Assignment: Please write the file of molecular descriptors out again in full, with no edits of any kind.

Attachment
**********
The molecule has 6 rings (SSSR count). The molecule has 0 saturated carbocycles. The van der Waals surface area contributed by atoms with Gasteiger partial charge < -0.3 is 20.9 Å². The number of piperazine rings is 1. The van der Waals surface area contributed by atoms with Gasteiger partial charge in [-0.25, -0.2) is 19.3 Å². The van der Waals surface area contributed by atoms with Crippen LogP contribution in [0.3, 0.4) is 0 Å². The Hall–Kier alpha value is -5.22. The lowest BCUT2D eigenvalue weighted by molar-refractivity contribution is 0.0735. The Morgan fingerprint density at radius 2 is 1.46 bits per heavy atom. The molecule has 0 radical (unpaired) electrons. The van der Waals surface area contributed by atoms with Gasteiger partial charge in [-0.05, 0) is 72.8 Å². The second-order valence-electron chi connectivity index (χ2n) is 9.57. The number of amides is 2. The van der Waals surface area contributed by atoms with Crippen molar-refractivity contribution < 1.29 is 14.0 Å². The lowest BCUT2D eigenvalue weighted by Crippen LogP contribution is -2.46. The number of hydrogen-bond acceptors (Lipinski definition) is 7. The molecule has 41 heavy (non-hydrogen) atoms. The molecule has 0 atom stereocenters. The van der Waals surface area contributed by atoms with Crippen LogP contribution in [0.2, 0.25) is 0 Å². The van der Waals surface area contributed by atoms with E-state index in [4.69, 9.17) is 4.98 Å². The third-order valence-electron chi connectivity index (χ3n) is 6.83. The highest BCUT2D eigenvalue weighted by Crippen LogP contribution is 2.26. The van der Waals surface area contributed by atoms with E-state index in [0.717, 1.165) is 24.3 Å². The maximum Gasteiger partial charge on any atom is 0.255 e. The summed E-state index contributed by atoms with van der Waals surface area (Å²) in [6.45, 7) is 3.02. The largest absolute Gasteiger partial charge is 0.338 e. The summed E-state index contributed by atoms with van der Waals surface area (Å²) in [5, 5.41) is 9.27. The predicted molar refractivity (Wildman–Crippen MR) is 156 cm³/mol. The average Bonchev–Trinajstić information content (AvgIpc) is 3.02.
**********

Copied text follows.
The molecule has 6 rings (SSSR count). The molecule has 0 saturated carbocycles. The van der Waals surface area contributed by atoms with Gasteiger partial charge < -0.3 is 20.9 Å². The number of piperazine rings is 1. The van der Waals surface area contributed by atoms with Gasteiger partial charge in [-0.25, -0.2) is 19.3 Å². The van der Waals surface area contributed by atoms with Crippen LogP contribution in [0.3, 0.4) is 0 Å². The Hall–Kier alpha value is -5.22. The lowest BCUT2D eigenvalue weighted by molar-refractivity contribution is 0.0735. The Morgan fingerprint density at radius 2 is 1.46 bits per heavy atom. The molecule has 0 radical (unpaired) electrons. The van der Waals surface area contributed by atoms with Gasteiger partial charge in [-0.05, 0) is 72.8 Å². The second-order valence-electron chi connectivity index (χ2n) is 9.57. The number of amides is 2. The van der Waals surface area contributed by atoms with Crippen molar-refractivity contribution < 1.29 is 14.0 Å². The lowest BCUT2D eigenvalue weighted by Crippen LogP contribution is -2.46. The number of hydrogen-bond acceptors (Lipinski definition) is 7. The molecule has 41 heavy (non-hydrogen) atoms. The molecule has 0 atom stereocenters. The van der Waals surface area contributed by atoms with Crippen LogP contribution in [0.2, 0.25) is 0 Å². The van der Waals surface area contributed by atoms with E-state index in [4.69, 9.17) is 4.98 Å². The third-order valence-electron chi connectivity index (χ3n) is 6.83. The highest BCUT2D eigenvalue weighted by Crippen LogP contribution is 2.26. The van der Waals surface area contributed by atoms with E-state index in [0.717, 1.165) is 24.3 Å². The maximum Gasteiger partial charge on any atom is 0.255 e. The summed E-state index contributed by atoms with van der Waals surface area (Å²) in [6.45, 7) is 3.02. The largest absolute Gasteiger partial charge is 0.338 e. The summed E-state index contributed by atoms with van der Waals surface area (Å²) in [5, 5.41) is 9.27. The predicted molar refractivity (Wildman–Crippen MR) is 156 cm³/mol. The average Bonchev–Trinajstić information content (AvgIpc) is 3.02.